Usually, we get a small sense of comfort out of having company in financial irresponsibility. Like, for instance, if we purchase a giant handbag instead of dutifully putting the money into a savings account — or, let's face it, creating a savings account — and a friend of ours tells us they did the same thing, we think, "Cool, at least I'm not the only one, so it must be okay. Also, I may get hit by a bus tomorrow, so suck it, Suze Orman." But the news that the New York unemployment system is running on credit is the opposite of comforting.
On Jan. 2, the first business day of the new year, more money went out to the unemployed than came in from employers, forcing the state to borrow $39 million from the federal fund, state officials said. Since then, it has borrowed more than $80 million a week.
“I think we went insolvent about two hours into 2009,” said M. Patricia Smith, the state’s labor commissioner. “We’re seeing 50 percent more claimants each week than a year ago.”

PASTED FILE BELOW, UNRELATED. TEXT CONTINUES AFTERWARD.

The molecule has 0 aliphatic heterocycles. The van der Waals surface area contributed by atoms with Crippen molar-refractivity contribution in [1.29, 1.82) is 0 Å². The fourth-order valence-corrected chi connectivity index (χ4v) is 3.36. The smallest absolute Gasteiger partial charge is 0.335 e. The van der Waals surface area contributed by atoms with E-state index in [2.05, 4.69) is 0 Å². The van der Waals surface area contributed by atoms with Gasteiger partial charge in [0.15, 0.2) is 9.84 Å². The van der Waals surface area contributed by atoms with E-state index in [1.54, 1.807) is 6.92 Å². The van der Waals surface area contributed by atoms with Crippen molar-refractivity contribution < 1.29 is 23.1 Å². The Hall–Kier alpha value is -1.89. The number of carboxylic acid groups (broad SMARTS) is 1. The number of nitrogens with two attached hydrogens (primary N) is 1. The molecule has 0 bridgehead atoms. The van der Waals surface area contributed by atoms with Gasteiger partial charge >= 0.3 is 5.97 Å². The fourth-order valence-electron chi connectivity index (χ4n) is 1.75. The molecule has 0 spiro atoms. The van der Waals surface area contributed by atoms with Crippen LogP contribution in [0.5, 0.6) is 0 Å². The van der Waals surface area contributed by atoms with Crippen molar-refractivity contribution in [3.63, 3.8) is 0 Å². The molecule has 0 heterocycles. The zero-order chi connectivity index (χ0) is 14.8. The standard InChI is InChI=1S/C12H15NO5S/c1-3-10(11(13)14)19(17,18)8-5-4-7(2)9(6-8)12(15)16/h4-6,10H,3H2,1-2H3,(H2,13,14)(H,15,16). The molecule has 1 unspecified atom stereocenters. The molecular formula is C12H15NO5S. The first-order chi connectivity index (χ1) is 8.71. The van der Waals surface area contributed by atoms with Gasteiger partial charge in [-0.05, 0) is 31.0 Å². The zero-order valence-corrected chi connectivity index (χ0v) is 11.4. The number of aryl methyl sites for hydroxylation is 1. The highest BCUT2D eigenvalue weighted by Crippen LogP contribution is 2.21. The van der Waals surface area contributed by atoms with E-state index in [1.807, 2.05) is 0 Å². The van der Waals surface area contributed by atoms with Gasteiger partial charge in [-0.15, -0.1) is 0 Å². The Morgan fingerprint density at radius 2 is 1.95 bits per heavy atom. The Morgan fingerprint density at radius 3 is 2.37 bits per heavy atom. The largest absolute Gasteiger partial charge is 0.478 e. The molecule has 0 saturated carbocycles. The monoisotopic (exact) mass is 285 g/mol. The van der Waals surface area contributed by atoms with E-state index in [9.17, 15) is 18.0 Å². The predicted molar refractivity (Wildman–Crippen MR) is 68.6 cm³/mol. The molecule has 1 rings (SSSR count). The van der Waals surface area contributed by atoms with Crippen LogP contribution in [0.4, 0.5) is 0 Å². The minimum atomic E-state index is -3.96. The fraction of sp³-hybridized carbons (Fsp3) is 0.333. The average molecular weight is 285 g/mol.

What's worse is that it could have been prevented. The unemployment fund has long been underfunded, and also had a fling with insolvency in 2001. But disputes over how to fix it in Albany prevented anyone from actually doing anything about it, and now loans could wind up costing the state unemployment fund more than $100 million in interest and result in taxes on all employers across the state.
Of all the cracks in the façade of our lifestyles that the financial crisis has exposed, this feels like one of the worst. Hasn't anybody been responsible about money?
New York Borrows to Pay Jobless Claims [NYT]